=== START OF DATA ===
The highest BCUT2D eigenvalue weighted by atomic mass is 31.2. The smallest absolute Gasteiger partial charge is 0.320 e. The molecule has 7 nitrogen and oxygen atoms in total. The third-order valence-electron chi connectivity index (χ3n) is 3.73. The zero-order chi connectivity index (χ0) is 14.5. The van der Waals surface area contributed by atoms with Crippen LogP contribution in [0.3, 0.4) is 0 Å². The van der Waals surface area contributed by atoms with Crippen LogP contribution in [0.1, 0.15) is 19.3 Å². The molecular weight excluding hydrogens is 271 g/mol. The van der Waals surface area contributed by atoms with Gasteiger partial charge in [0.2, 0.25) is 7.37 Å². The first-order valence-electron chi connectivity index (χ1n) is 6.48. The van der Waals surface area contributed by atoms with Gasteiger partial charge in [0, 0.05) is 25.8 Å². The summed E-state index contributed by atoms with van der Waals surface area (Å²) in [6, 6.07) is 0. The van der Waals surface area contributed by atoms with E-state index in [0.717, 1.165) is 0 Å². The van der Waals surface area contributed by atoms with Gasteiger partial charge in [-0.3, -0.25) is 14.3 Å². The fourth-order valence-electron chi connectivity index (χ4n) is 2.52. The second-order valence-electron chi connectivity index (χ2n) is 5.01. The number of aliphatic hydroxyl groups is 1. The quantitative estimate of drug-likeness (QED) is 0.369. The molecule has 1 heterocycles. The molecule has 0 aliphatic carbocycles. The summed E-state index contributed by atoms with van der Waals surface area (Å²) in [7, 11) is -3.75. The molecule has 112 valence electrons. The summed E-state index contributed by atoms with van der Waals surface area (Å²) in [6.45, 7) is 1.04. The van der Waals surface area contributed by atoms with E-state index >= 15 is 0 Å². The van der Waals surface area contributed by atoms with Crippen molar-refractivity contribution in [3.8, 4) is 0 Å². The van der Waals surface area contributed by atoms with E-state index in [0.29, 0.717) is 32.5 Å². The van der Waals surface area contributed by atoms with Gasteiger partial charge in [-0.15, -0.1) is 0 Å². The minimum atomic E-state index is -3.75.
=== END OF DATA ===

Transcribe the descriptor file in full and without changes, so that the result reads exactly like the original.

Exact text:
The highest BCUT2D eigenvalue weighted by atomic mass is 31.2. The smallest absolute Gasteiger partial charge is 0.320 e. The molecule has 7 nitrogen and oxygen atoms in total. The third-order valence-electron chi connectivity index (χ3n) is 3.73. The zero-order chi connectivity index (χ0) is 14.5. The van der Waals surface area contributed by atoms with Crippen LogP contribution in [0.3, 0.4) is 0 Å². The van der Waals surface area contributed by atoms with Crippen LogP contribution in [0.1, 0.15) is 19.3 Å². The molecular weight excluding hydrogens is 271 g/mol. The van der Waals surface area contributed by atoms with Gasteiger partial charge in [0.2, 0.25) is 7.37 Å². The first-order valence-electron chi connectivity index (χ1n) is 6.48. The van der Waals surface area contributed by atoms with Gasteiger partial charge in [0, 0.05) is 25.8 Å². The summed E-state index contributed by atoms with van der Waals surface area (Å²) in [6, 6.07) is 0. The van der Waals surface area contributed by atoms with E-state index in [0.717, 1.165) is 0 Å². The van der Waals surface area contributed by atoms with Gasteiger partial charge in [-0.3, -0.25) is 14.3 Å². The fourth-order valence-electron chi connectivity index (χ4n) is 2.52. The second-order valence-electron chi connectivity index (χ2n) is 5.01. The number of aliphatic hydroxyl groups is 1. The quantitative estimate of drug-likeness (QED) is 0.369. The molecule has 1 heterocycles. The molecule has 0 aliphatic carbocycles. The summed E-state index contributed by atoms with van der Waals surface area (Å²) in [7, 11) is -3.75. The molecule has 112 valence electrons. The summed E-state index contributed by atoms with van der Waals surface area (Å²) in [6.45, 7) is 1.04. The van der Waals surface area contributed by atoms with E-state index >= 15 is 0 Å². The van der Waals surface area contributed by atoms with Crippen molar-refractivity contribution in [3.8, 4) is 0 Å². The van der Waals surface area contributed by atoms with E-state index in [0.29, 0.717) is 32.5 Å². The van der Waals surface area contributed by atoms with Gasteiger partial charge in [-0.15, -0.1) is 0 Å². The minimum atomic E-state index is -3.75.